George’s Mustache

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Status: Finished  |  Genre: Humor  |  House: Booksie Classic

Mundane gets toppled by a mustache.

George Fillbert reached into the toilet to fetch his razor. Today was not going to be a good day. If he dropped it again, he was going to flush and grow a beard. As the razor skated across his face, he thought about how long it had been since he made a change to his appearance. A haircut once a month on the second Tuesday, unless, of course, it rained. Then he would go on Thursday because downtown was such a mess in the rain. This was such a routine with George; it hadn’t even rained on a second Tuesday for nearly a year. The razor slipped from his fingers and without fail, landed in the toilet.

He flushed. The beginnings of a mustache remained.

George felt proud of his bold new feature. He stroked it gently with his left pinkie as he boarded mass transit bound for work. George was quite a specialist in his field. To his knowledge, no one else in the city was as qualified. His supervisor always said that the position of “Hanger Hook Inspector” was created for George because of his uncle, when running for city council, had promised a tax break for wire industrials if his nephew were given a job suited to his training. George started work the day before Election Day. Late that evening, his uncle was killed in an unusual accident involving a pharmacy delivery van and a scooter. Foul play was suspected (nothing was ever proved) in connection with the election returns: George’s uncle came in third close behind a write-in candidate who ran a bar on the East Side.

George didn’t believe his late uncle had much to do with his being hired. When he entered college just after the war, he knew precisely what he wanted to be: a Technical Inspector of Tensile Metallurgy. And now, here he was, a Technical Inspector, a man with focus and a man with a mustache!

George has a touch of grey in his hair around his temples, and as he punched in at the customary four and a half minutes before his shift, his mind was not on wire as it usually was at 7:55:30 a.m. He was thinking, instead, about how nice a touch of grey would look in his new mustache. It would be the ideal accent when he dressed up in either of his favorite jackets: the grey gabardine or the dark grey gabardine.

So far, no one had said anything about this new image. On his way to his post, George made sure everyone he said hello to had a clear view of his upper lip. Still no comments, but he wasn’t worried. He hadn’t yet seen the woman who occupied the post next to his—the only other T.I. in the plant. She was assigned to lacquer finish consistency. She had a keen eye for texture. She was his kind of woman.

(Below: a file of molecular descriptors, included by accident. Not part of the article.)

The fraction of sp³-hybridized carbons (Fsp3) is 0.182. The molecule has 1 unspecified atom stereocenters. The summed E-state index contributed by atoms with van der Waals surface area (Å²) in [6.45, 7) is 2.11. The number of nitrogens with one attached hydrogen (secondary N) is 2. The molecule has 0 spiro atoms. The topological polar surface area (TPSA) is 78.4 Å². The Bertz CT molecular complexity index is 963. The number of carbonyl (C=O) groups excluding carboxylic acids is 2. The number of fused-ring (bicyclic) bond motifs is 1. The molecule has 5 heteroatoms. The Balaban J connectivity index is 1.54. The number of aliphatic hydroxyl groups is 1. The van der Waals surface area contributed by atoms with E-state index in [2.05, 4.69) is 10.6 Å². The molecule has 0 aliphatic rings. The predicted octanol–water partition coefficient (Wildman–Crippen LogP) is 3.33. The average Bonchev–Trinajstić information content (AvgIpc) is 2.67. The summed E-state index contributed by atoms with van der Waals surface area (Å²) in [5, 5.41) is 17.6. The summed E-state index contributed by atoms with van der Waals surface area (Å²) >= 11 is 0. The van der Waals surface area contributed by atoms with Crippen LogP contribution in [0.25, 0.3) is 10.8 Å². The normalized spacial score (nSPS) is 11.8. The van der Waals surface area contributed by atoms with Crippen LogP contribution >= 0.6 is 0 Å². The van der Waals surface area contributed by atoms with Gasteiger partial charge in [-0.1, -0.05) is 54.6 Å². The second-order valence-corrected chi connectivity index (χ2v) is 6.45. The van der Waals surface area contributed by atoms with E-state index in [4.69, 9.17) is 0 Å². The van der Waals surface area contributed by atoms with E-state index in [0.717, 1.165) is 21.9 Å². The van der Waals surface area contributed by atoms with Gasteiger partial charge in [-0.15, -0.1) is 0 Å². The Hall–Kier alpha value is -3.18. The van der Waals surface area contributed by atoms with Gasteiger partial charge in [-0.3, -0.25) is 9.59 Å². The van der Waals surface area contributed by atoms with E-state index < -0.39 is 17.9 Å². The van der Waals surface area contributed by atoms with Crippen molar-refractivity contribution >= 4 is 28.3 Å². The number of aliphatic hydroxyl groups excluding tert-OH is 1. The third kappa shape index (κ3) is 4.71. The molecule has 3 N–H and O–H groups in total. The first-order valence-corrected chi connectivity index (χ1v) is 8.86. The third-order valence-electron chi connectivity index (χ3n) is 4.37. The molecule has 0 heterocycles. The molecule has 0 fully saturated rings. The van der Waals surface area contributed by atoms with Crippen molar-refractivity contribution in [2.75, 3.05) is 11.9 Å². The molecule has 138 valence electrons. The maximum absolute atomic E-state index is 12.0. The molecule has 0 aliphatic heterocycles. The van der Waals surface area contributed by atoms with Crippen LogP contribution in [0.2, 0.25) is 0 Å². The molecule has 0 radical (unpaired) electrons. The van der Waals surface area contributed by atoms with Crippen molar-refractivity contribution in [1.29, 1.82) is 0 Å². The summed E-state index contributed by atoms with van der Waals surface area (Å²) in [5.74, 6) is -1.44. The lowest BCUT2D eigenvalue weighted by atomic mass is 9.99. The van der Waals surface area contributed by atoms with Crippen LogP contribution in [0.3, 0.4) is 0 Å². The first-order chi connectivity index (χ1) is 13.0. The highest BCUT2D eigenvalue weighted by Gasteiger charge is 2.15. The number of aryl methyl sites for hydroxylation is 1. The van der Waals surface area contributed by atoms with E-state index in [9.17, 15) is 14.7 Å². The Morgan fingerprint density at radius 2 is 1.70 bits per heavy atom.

She arrived at her post and said good morning to George as she always did at two and one quarter minutes before 8:00.

Now George was worried. Nothing he did seemed to help his professional associates notice his most distinguishing feature. The whistle blew, and George wasn’t ready. Nine hangers went by uninspected.

In the 32 years George worked as a T.I., he had only missed four hangers. Three of the four were on his first day when he noticed that his zipper was down. The fourth happened a year and a half later when the woman next to him was assigned to her post. And now, he had missed nine in a row. What was even worse, George was less worried about the hangers than the fact that no one had commented on his mustache.

At the morning break, George was called to the office. Even though he hadn’t given much thought to those nine hangers, his supervisor had apparently been waiting 32 years for George to foul up. Apparently, George had.

George was sent home. He hadn’t lost his job. He was only suspended for a half day. The supervisor’s parting words were something to the effect of, “Clean up your act!” On his walk from the station to his apartment, George stopped at the convenience store and purchased a new razor. The trauma of the day was almost too much to bear. By the time he reached home, the tension and excitement had entranced him. He slowly unwrapped his razor and removed his beloved mustache. He then slept through the rest of the day and all night as well.

The next day, George Fillbert woke quite normal.

Submitted: August 16, 2019

© Copyright 2023 Robert Kruger. All rights reserved.

Add Your Comments:


jack gelhurst

The writing was smooth, with the story moving along nicely. Since everything takes place inside of George's head, it's difficult to keep a steady pace. The author did so here.

I expected more tension or required actions or changes by George or at the workplace that caused a change in his character, or at least a challenge to be met. I understand that perhaps George is a bit "simple" (although he went to college) and the challenge is therefore mundane. But as a reader, I felt a bit cheated, the payoff didn't match my reading time.

Perhaps playing up George's background, or his relationship (real of imagined) with the woman on the line next to him, or with his supervisor, would enhance the tension and drive the story more forcefully.

Sat, October 12th, 2019 4:15pm

Sune Mans write

Enjoyed this! Thanks.

Tue, January 4th, 2022 12:39pm


Thanks for the read!

Tue, January 4th, 2022 10:59am



Wed, May 11th, 2022 12:34am



Wed, May 11th, 2022 6:44am


No problem

Wed, May 11th, 2022 6:36pm


i have 2 short stories that you might enjoy (-: some they are called the mountain woman and the ears

Sun, August 7th, 2022 10:42pm



Tue, January 24th, 2023 6:24pm

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